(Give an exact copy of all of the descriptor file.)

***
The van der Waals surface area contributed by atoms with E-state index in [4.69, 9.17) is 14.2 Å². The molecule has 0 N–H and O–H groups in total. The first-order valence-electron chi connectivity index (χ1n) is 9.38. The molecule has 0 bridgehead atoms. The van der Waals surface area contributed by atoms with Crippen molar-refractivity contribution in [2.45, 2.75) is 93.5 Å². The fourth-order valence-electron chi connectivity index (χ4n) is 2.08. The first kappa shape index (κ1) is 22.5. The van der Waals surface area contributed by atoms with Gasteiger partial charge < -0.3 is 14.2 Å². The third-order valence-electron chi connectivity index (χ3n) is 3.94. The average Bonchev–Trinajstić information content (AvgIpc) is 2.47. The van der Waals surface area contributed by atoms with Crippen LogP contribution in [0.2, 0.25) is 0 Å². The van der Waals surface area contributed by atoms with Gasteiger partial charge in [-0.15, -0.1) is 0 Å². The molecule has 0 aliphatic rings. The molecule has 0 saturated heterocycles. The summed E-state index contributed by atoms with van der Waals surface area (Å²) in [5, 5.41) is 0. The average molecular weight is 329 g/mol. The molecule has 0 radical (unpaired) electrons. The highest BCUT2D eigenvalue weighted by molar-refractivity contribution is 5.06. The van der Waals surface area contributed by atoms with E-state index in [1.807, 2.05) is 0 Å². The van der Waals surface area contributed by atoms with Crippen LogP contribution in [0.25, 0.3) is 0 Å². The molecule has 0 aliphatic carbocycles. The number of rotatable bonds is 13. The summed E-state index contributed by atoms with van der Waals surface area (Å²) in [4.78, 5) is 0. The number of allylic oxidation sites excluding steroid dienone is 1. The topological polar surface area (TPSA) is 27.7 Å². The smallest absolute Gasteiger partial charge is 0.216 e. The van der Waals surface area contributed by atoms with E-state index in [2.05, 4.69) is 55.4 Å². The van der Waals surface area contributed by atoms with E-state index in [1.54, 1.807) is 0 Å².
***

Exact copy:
The van der Waals surface area contributed by atoms with E-state index in [4.69, 9.17) is 14.2 Å². The molecule has 0 N–H and O–H groups in total. The first-order valence-electron chi connectivity index (χ1n) is 9.38. The molecule has 0 bridgehead atoms. The van der Waals surface area contributed by atoms with Crippen molar-refractivity contribution in [2.45, 2.75) is 93.5 Å². The fourth-order valence-electron chi connectivity index (χ4n) is 2.08. The first kappa shape index (κ1) is 22.5. The van der Waals surface area contributed by atoms with Gasteiger partial charge < -0.3 is 14.2 Å². The third-order valence-electron chi connectivity index (χ3n) is 3.94. The average Bonchev–Trinajstić information content (AvgIpc) is 2.47. The van der Waals surface area contributed by atoms with Crippen LogP contribution in [0.2, 0.25) is 0 Å². The van der Waals surface area contributed by atoms with Gasteiger partial charge in [-0.15, -0.1) is 0 Å². The molecule has 0 aliphatic rings. The molecule has 0 saturated heterocycles. The summed E-state index contributed by atoms with van der Waals surface area (Å²) in [5, 5.41) is 0. The average molecular weight is 329 g/mol. The molecule has 0 radical (unpaired) electrons. The highest BCUT2D eigenvalue weighted by molar-refractivity contribution is 5.06. The van der Waals surface area contributed by atoms with E-state index in [1.807, 2.05) is 0 Å². The van der Waals surface area contributed by atoms with Crippen LogP contribution in [0.25, 0.3) is 0 Å². The molecule has 0 aliphatic carbocycles. The number of rotatable bonds is 13. The summed E-state index contributed by atoms with van der Waals surface area (Å²) in [4.78, 5) is 0. The number of allylic oxidation sites excluding steroid dienone is 1. The topological polar surface area (TPSA) is 27.7 Å². The smallest absolute Gasteiger partial charge is 0.216 e. The van der Waals surface area contributed by atoms with E-state index in [2.05, 4.69) is 55.4 Å². The van der Waals surface area contributed by atoms with E-state index in [1.54, 1.807) is 0 Å².